Today Non- Subscribers get a FREE taste of what they are missing out on.
The Year of Division
Prime Minister Jacinda Ardern has declared 2021 to be “the year of the vaccine”. It’s a good marketing plan considering all her government needs to do is distribute someone else’s success.
However, the government won’t be able to sit on its hands for the year and bask in the sunlight of the vaccine. In fact they’ve learned little from the previous three years of government, convinced they’re capable of implementing successful public policy, starting with big promises on the housing market.
With Parliament still days from resuming, Labour have some breathing space prior to tripping over their own feet on this issue. Just in time for Waitangi Day, Local Government Minister Nanaia Mahuta has announced the government will remove provisions permitting voters to challenge council decisions to implement separate Maori wards for election. Currently, a council which votes to implement Maori wards can have that vote challenged, should 5% of eligible voters sign a petition to trigger a referendum on the decision. Only 2 out of 24 attempts to implement Maori wards have been successful.
The proposed law change would be effective for the next three years and uphold the decisions by nine councils currently planning to run Maori wards in the 2022 elections. That means any petitions currently gathering signatures, or submitted since a council has voted to introduce Maori wards, will be null and void.
In January 2021, a petition to hold a referendum challenging Tauranga City Council’s support for Maori wards reached the 5% threshold. In 2020, New Plymouth District Council voted to create Maori wards as did Ruapehu District Council. Both decisions are facing a petition campaign to force a referendum on the decision.
The New Zealand Parliament has had separate Maori seats since 1867, which were introduced due to the prerequisite of property ownership disenfranchising most Maori who traditionally owned property collectively, in tribal structures. The property ownership requirement was abolished in 1879 and in 1967 the law was changed to allow Maori to contest and vote in general electorates. Non-Maori could also contest Maori electorates but not vote in them.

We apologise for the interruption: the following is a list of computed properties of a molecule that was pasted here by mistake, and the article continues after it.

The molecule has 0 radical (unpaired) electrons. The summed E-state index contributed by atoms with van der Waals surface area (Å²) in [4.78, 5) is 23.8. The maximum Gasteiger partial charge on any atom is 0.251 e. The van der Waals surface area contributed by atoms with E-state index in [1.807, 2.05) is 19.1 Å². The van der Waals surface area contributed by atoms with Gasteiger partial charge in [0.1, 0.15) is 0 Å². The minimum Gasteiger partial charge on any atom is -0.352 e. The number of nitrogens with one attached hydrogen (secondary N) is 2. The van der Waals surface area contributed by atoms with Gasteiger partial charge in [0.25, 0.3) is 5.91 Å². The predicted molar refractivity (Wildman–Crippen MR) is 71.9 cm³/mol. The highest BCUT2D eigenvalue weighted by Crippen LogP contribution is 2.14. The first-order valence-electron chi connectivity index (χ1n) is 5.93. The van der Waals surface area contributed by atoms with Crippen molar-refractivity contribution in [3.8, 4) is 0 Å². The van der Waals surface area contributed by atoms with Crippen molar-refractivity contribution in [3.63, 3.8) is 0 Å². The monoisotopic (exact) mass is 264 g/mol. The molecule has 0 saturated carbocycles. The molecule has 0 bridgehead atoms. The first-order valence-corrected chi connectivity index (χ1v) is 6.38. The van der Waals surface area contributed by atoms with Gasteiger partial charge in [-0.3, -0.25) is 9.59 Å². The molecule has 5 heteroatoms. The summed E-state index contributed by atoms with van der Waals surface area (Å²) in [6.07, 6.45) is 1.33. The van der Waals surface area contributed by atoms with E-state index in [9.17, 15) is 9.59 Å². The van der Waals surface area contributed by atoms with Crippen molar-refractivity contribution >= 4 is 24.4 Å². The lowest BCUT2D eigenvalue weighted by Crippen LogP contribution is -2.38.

If racial representation in the House of Representatives is of value to you (it isn’t to me), then the practical argument in favour of the seats ensuring equitable representation for Maori is a dead duck. Neither ACT nor the Greens won Maori seats in 2020, yet both have three out of ten MPs (30%) of Maori descent. Labour has 15 out of 65 (23.5%) and National has two out of 33 (6%). There are seven out of 120 seats reserved for Maori (6%) but 25 out of 120 MPs (20%) are Maori. Women hold 48% of seats in Parliament and “LGBTQ” MPs hold 11% of seats. If you’re an advocate of identitarian equity, then MMP has done more to achieve this than separate racial seats could ever achieve.
Personally, I despise identity politics, whether it be practised by the left or the extreme-right. There is no moral difference between either ideological practice, just different identities. The success of western liberal civilisation is founded upon the supremacy of the individual over the collective. Free speech, free enterprise, free association and the protection of property rights have resulted in historic low levels of poverty. Communism, socialism, fascism and totalitarianism have created terror, misery, oppression and over 100 million corpses in the 20th century.
Based on the utterances of the leadership of the five parties currently in Parliament, this law change could pass by as much as 110 votes to 10. ACT has been unequivocal in its opposition to Maori wards. Seymour said on Tuesday, “ACT believes in the inherent dignity of each and every individual. Making laws that give people different rights based on who their great grandparents were is fundamentally divisive.”
It goes without requiring political analysis that Labour’s 65 MPs, the Greens’ 10 MPs and the Maori Party’s 2 MPs will all vote in favour of removing the ability of voters to challenge the creation of Maori wards at local government level. The position of the National party remains disappointingly ambiguous. National leader Judith Collins announced on Monday that National will contest the Maori seats for the first time since 2002, in the 2023 election. She says the caucus is yet to discuss and form a consensus on Maori wards. That is not a promising signal.
In a nation which prides itself upon fighting fascism in the Second World War, opposing apartheid in the 1980s and correcting the injustices inflicted upon Maori by our early colonial government, it is bizarrely contrarian that the current government seeks to entrench further racial division and legal privilege. Entrenching the creation of Maori wards in local government doesn’t just discriminate against non-Maori; it also insults Maori by treating this particular racial group as being incapable of participating in democracy on an equal footing.
Did you enjoy reading that?